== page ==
Thursday, June 4, 2009

Mullet Shower

While most of my outdoor meditation this trip is done over WL ms, I've done enough yoga and think-sitting on the little dock to see on multiple occasions, single silver fish jumping straight out of the bay and landing with a belly flop. Long lean fish, about 12" in length, 3-5" wide, and irridescent in the sun. I wonder if they are the same fish of that glorious ferris wheel I saw here last year. This year I've seen only solos. Jumping as often as they do, I would have expected a more graceful arc, ending with a nose-first slip back into the water. But no---this is a sudden vertical burst from the water, a mometary flail in mid-air, ending in a clumsy side-slap drop into the bay. Is it sport or do they fear for their lives? And what kind of fish are they?

My questions might have remained unanswered in this isolated "fish camp." I see only one fisherman pass by in the mornings and return in the evenings in a small motorboat,standing upright on the bow in serious fishing attire. Classic fishing hat with sun and rain flaps, sometimes draped in a net (?). I see him several docks away after his evening return, throwing nets.

Until Mr. ___ _____came to build a ladder on the side of this dock today. Born and raised here, a character of considerable quirk---my favorite kind. The fish are mullet, he said. They jump to escape the dolphins that come in from the ocean to play, and with whom he is on a first name basis. The dolphins won't hurt them, but the mullet don't know it. If you're lucky, you'll see a "mullet shower." (That explains last year's ferris wheel.) The dolphins are responsible, he said.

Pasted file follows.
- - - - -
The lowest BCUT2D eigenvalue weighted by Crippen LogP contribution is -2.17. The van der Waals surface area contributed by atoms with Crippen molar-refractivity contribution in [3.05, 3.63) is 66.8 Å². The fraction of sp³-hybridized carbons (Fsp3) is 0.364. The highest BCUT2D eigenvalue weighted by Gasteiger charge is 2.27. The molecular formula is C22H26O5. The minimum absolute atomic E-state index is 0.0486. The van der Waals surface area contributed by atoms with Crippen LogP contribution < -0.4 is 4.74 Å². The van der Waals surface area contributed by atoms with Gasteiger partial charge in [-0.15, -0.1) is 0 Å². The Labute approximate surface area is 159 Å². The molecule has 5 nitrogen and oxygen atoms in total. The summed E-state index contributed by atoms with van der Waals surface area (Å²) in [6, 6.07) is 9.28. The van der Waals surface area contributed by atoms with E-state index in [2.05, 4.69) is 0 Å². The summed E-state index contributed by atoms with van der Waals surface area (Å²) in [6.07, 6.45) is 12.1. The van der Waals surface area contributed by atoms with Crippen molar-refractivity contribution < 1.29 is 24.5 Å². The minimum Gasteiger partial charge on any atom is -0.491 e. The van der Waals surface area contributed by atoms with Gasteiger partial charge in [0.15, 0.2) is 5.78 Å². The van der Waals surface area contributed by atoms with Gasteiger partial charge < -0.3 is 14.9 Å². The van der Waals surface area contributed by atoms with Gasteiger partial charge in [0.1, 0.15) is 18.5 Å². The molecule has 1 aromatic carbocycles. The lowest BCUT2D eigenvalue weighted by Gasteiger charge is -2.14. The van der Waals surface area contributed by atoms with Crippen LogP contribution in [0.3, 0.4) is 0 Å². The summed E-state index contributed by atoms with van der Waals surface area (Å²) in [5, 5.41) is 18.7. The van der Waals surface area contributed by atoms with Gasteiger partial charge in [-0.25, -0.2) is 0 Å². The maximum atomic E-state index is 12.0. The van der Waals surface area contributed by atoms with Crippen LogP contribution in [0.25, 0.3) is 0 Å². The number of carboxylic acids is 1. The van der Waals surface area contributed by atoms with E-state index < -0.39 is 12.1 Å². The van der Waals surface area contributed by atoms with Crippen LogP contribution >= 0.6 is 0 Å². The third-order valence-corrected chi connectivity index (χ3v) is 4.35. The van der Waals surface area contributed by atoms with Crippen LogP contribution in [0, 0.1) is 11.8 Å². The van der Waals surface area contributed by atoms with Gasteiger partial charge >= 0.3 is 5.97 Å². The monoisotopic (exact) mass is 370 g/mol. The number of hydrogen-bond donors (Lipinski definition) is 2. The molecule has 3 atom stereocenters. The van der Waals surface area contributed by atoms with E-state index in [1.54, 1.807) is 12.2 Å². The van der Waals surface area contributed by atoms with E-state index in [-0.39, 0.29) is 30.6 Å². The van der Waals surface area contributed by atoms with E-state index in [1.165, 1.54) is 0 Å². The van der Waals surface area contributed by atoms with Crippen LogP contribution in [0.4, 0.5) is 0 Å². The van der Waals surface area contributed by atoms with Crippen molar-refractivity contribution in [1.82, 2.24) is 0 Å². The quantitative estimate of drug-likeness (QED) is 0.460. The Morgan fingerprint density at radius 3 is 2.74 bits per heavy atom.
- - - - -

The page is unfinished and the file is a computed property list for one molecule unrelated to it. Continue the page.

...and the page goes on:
He said a lot more, soaking wet. "Who else has a job where he can swim while he works?"

Wish I could recount entire conversation, but won't, this being a public blog. As he was leaving he indicated the dead live oak, "That tree needs to be cut. Tell Ms._______I'll cut it for her." He confirmed my guess that the bees are honeybees. "Well then, we'll just cut the top and leave this part for em. Look a there. You don't see that very often. They're endangered, you know."

I said it would make the animal advocates of the world happy, to leave the tree.

"And me too," he said.


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